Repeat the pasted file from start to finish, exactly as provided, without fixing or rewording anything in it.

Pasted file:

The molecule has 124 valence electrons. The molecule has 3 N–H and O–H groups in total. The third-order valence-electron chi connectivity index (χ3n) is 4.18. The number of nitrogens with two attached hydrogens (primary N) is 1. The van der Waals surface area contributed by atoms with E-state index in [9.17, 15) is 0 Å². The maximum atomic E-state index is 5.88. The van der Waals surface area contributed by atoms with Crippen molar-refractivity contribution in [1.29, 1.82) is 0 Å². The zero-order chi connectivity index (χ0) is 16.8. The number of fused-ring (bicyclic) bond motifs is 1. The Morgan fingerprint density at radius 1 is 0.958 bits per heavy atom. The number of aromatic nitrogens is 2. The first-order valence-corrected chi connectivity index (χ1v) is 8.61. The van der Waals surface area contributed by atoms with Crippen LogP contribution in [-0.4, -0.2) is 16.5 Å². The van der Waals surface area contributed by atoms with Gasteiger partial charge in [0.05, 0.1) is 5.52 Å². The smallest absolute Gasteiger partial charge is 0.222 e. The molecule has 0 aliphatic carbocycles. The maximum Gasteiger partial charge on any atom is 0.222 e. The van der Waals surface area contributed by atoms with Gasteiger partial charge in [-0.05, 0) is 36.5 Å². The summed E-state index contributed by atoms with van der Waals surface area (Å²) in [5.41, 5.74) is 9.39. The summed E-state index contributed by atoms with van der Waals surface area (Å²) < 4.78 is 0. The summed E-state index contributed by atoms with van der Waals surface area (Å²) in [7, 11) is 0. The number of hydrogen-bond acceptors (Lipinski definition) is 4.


The molecule has 124 valence electrons. The molecule has 3 N–H and O–H groups in total. The third-order valence-electron chi connectivity index (χ3n) is 4.18. The number of nitrogens with two attached hydrogens (primary N) is 1. The van der Waals surface area contributed by atoms with E-state index in [9.17, 15) is 0 Å². The maximum atomic E-state index is 5.88. The van der Waals surface area contributed by atoms with Crippen molar-refractivity contribution in [1.29, 1.82) is 0 Å². The zero-order chi connectivity index (χ0) is 16.8. The number of fused-ring (bicyclic) bond motifs is 1. The Morgan fingerprint density at radius 1 is 0.958 bits per heavy atom. The number of aromatic nitrogens is 2. The first-order valence-corrected chi connectivity index (χ1v) is 8.61. The van der Waals surface area contributed by atoms with Crippen LogP contribution in [-0.4, -0.2) is 16.5 Å². The van der Waals surface area contributed by atoms with Gasteiger partial charge in [0.05, 0.1) is 5.52 Å². The smallest absolute Gasteiger partial charge is 0.222 e. The molecule has 0 aliphatic carbocycles. The maximum Gasteiger partial charge on any atom is 0.222 e. The van der Waals surface area contributed by atoms with Gasteiger partial charge in [-0.05, 0) is 36.5 Å². The summed E-state index contributed by atoms with van der Waals surface area (Å²) in [5.41, 5.74) is 9.39. The summed E-state index contributed by atoms with van der Waals surface area (Å²) < 4.78 is 0. The summed E-state index contributed by atoms with van der Waals surface area (Å²) in [7, 11) is 0. The number of hydrogen-bond acceptors (Lipinski definition) is 4.